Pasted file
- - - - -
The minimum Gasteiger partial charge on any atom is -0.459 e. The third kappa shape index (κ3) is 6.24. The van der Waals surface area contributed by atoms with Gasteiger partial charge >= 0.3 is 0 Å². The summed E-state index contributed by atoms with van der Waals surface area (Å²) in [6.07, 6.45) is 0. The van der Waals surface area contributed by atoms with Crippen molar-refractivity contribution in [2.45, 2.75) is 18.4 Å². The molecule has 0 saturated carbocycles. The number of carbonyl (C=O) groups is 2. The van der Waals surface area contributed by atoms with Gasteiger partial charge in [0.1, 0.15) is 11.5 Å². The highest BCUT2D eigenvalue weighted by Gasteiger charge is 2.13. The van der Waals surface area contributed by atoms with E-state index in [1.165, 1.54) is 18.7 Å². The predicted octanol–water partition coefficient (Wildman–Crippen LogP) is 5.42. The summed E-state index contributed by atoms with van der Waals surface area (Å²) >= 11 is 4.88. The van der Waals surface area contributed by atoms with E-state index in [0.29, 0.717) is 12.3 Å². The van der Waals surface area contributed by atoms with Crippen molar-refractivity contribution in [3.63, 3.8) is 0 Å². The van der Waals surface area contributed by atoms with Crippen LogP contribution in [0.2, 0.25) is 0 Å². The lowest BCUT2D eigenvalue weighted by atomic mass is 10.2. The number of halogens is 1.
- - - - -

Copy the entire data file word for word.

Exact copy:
The minimum Gasteiger partial charge on any atom is -0.459 e. The third kappa shape index (κ3) is 6.24. The van der Waals surface area contributed by atoms with Gasteiger partial charge >= 0.3 is 0 Å². The summed E-state index contributed by atoms with van der Waals surface area (Å²) in [6.07, 6.45) is 0. The van der Waals surface area contributed by atoms with Crippen molar-refractivity contribution in [2.45, 2.75) is 18.4 Å². The molecule has 0 saturated carbocycles. The number of carbonyl (C=O) groups is 2. The van der Waals surface area contributed by atoms with Gasteiger partial charge in [0.1, 0.15) is 11.5 Å². The highest BCUT2D eigenvalue weighted by Gasteiger charge is 2.13. The van der Waals surface area contributed by atoms with E-state index in [1.165, 1.54) is 18.7 Å². The predicted octanol–water partition coefficient (Wildman–Crippen LogP) is 5.42. The summed E-state index contributed by atoms with van der Waals surface area (Å²) >= 11 is 4.88. The van der Waals surface area contributed by atoms with E-state index in [0.29, 0.717) is 12.3 Å². The van der Waals surface area contributed by atoms with Crippen molar-refractivity contribution in [3.63, 3.8) is 0 Å². The van der Waals surface area contributed by atoms with Crippen LogP contribution in [0.2, 0.25) is 0 Å². The lowest BCUT2D eigenvalue weighted by atomic mass is 10.2. The number of halogens is 1.